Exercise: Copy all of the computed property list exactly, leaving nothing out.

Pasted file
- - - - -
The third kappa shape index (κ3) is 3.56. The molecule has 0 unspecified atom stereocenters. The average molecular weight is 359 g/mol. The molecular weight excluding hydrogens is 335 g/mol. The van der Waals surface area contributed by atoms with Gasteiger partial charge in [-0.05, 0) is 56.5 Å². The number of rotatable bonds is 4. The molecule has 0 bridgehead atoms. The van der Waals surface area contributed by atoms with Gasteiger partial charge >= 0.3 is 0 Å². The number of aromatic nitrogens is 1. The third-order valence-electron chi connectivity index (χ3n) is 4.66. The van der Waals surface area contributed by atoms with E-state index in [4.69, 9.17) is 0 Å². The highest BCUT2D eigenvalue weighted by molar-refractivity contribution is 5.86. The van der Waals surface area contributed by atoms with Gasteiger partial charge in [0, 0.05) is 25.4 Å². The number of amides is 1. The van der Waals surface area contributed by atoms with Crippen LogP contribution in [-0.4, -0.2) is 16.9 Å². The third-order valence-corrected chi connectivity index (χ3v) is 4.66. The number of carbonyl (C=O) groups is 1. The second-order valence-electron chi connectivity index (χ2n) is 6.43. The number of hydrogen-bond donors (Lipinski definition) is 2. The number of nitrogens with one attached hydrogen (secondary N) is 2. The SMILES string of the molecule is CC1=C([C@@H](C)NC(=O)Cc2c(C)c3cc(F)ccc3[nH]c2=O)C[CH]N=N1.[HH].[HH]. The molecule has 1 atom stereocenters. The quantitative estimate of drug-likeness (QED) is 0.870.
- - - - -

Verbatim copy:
The third kappa shape index (κ3) is 3.56. The molecule has 0 unspecified atom stereocenters. The average molecular weight is 359 g/mol. The molecular weight excluding hydrogens is 335 g/mol. The van der Waals surface area contributed by atoms with Gasteiger partial charge in [-0.05, 0) is 56.5 Å². The number of rotatable bonds is 4. The molecule has 0 bridgehead atoms. The van der Waals surface area contributed by atoms with Gasteiger partial charge >= 0.3 is 0 Å². The number of aromatic nitrogens is 1. The third-order valence-electron chi connectivity index (χ3n) is 4.66. The van der Waals surface area contributed by atoms with E-state index in [4.69, 9.17) is 0 Å². The highest BCUT2D eigenvalue weighted by molar-refractivity contribution is 5.86. The van der Waals surface area contributed by atoms with Gasteiger partial charge in [0, 0.05) is 25.4 Å². The number of amides is 1. The van der Waals surface area contributed by atoms with Crippen LogP contribution in [-0.4, -0.2) is 16.9 Å². The third-order valence-corrected chi connectivity index (χ3v) is 4.66. The number of carbonyl (C=O) groups is 1. The second-order valence-electron chi connectivity index (χ2n) is 6.43. The number of hydrogen-bond donors (Lipinski definition) is 2. The number of nitrogens with one attached hydrogen (secondary N) is 2. The SMILES string of the molecule is CC1=C([C@@H](C)NC(=O)Cc2c(C)c3cc(F)ccc3[nH]c2=O)C[CH]N=N1.[HH].[HH]. The molecule has 1 atom stereocenters. The quantitative estimate of drug-likeness (QED) is 0.870.